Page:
Thank you very much for saying so, Emilie. Very, very much. I sometimes wonder if he ever really understood how much of an influence he has been on my life.

  4. Christine says:

    this is worth a try! =)
    and emilie is right, great photos!
    If you wont mind I’d love to guide Foodista readers to your post. Just add the foodista widget to the end of this post so it will appear in the Foodista pages and it’s all set, Thanks!

  5. Miss Grace says:

    This is a lovely piece of writing for your brother.
    You made me cry and I haven’t even gotten through my first cup of coffee.

    • michaelprocopio says:

      Thank you, Miss Grace.

      You know, it’s an odd thing: I sat down to writing something about him, not knowing exactly where it would lead. It just sort of wrote itself with me there typing in letters. At least, that’s what it felt like. It was a hard thing to get through, but I like where it landed me.

  6. fatemeh says:

    Happy birthday, Douglas. You’ve got one awesome kid brother, and I’m honored he regaled me with stories of you.

    • michaelprocopio says:

      Doug’s kid brother thanks you mightily for letting him regale you. He’s got a thousand other stories– all of them funnier.

  7. I am so sorry about your brother and yet so glad you wrote about him. I am grappling with the loss of someone I loved and it’s really hard to deal with the loss of the little things that happened each day but these are things I miss the most. I am glad you are at a point now where you can share those little things.

    • michaelprocopio says:

      Heather,

      I just read your osso bucco post, so I now understand what sort of loss you’re dealing with (I also just posted a comment there).

      There are points in the grieving process where you can’t talk about it because you’ll totally lose control. Other times, you can do nothing BUT talk about it. Then you think you’ve talked about it enough and are ready to move on, so you avoid talking about it some more. It’s a long cycle that doesn’t necessarily end with acceptance. It just goes on, which is okay. You just learn to live with it. It becomes part of you like anything else.

      Personally, I will always be saddened by the loss of Doug, but I have come to a place of joy that he has left his mark on me in a good way, because I see him in so many wonderful things.

  8. sam says:

    thank you for sharing

    • michaelprocopio says:

      I was about to say, “My pleasure,” but I thought better of it. Thank you for taking the time to read it. It’s just something I needed to share.

  9. Roy says:

    “a conlict of emotions in a glass,” is a stunning turn of phrase.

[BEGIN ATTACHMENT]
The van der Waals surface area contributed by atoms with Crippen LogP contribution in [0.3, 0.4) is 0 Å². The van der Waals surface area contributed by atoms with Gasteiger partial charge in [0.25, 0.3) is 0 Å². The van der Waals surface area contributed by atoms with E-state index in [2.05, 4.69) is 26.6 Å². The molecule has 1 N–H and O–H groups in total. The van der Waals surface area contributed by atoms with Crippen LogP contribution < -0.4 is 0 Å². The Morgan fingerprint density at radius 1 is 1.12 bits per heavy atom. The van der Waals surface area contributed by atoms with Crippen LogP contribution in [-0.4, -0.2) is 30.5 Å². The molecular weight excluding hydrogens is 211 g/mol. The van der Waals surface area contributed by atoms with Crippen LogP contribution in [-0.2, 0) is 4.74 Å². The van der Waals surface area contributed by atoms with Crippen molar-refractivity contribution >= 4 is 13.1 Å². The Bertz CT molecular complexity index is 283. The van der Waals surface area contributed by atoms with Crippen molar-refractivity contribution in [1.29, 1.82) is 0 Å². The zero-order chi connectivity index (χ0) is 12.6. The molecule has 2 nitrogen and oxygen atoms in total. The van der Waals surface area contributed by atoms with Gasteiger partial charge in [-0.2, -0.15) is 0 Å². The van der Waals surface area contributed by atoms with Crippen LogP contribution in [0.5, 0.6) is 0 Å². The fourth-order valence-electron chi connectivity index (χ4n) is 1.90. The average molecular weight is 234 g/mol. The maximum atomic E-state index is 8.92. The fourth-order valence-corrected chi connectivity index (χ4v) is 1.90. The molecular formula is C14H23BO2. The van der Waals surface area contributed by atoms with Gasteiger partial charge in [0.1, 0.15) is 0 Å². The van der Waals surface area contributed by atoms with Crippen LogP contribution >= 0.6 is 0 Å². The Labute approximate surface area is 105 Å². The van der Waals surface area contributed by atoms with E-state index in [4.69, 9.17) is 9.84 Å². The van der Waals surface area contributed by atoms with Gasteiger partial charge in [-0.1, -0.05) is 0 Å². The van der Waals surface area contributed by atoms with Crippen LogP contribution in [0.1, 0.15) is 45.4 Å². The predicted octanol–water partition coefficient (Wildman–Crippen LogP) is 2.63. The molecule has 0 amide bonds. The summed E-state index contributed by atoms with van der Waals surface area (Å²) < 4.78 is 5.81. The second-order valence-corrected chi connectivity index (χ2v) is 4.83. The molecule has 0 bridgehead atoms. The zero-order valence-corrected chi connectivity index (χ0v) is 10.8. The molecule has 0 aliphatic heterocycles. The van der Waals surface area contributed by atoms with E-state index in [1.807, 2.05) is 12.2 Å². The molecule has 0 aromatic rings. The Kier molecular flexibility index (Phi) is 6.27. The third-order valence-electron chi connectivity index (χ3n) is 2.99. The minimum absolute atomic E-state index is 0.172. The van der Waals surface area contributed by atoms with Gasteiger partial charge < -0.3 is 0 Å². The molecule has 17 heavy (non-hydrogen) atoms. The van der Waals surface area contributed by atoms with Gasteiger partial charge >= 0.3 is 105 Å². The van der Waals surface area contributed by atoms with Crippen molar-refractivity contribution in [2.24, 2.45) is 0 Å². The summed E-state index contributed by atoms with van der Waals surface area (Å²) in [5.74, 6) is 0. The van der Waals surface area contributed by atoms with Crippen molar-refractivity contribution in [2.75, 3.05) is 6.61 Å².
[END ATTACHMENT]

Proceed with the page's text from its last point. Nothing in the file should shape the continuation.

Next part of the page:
Thanks for giving a glimpse into memories of loved ones, it has been a year of loss and is good to see that time doesn’t fade fond memories but burnishes them bright.

    • michaelprocopio says:

      I’m glad you liked the phrase.

      Time does sometime fade fond memories. It can also tarnish, embellish, or otherwise distort them, too. We find which memories are most significant or comforting and take them along with us for as long as our own ability to remember things holds out.

  10. Craig says:

    A lovely and fitting tribute to your brother – well done, Miguelito.

  11. michaelprocopio says:

    Thank you, Craig. Thank you very much. Now it’s time to celebrate the August birthdays of the living. Like yours, for instance!

  12. ron says:

    you are such a gifted writer. I can hardly wait to read your book!

    • michaelprocopio says:

      Thank you, Ron. You’ve always been my cheerleader.

      I have a book? What’s it about? I can’t wait to read it myself!

  13. sophie says:

    When my husband’s half brother passed away, he eulogized him as “not a half brother, but a brother and a half.” Sounds like you had a brother and a half, too.
    Thanks for sharing your beautiful story and brother.

  14. Susan says:

    What a moving and wonderful tribute to your brother.

    Thank you for sharing. I realize that I think I know more about you through your weekly posts than I do about people I see daily.

    Your writing comes from the heart and I look forward to reading more.
    Susan

    • michaelprocopio says:

      Susan,

      Is knowing more about me than you do the people you see daily a good thing or a bad thing?

      Sometimes, it feels as important to share the difficult, painful things of life as it does the fun and the silly. Life is filled with both, don’t you think?

      Thank you for reading and thank you for the lovely comment.

      Michael

  15. ann West says:

    What a great brother and a cathartic afternoon. He was lucky to have you as well it seems. Have a great week.

    • michaelprocopio says:

      Yes, he was a great brother and you have no idea how wonderfully cathertic that afternoon really was!

      Wishing you a similarly great week!

  16. Susan says:

    This method of communicating is so impersonal. Sharing your thoughts about your brother humanizes you and also in some ways can help the reader who may be dealing with a similar situation.
    So definitely, knowing more about you other than you have a wonderful sense of humour and a great writing style is a good thing!
    Susan

  17. Naomi says:

    So glad I stopped by your blog today. What a fantastic essay. If you ever decide to publish a memoir, and you really should, I hope you’ll include this post.

    • michaelprocopio says:

      It’s a pleasure to have you, of course, Naomi.

      Memoirs? Hmm. Interesting thought. It’s such a wonderful thing hearing that people are interested in seeing my stuff put in book form. It only encourages me to write more.

      So thank you, Naomi. Thank you very much.

      Michael

  18. David says:

    Such a wonderful post…let me know if you need restocking on that Absinthe…I have connections, you know…

    • michaelprocopio says:

      Thank you very much, David.

      Absinthe connections are always, always welcomed. Is your connection the wonderfully strange Spaniard who wears frilly shirts and kilts and keeps that delightful little shop in the Marais? If so, I am giving you a double “yes.”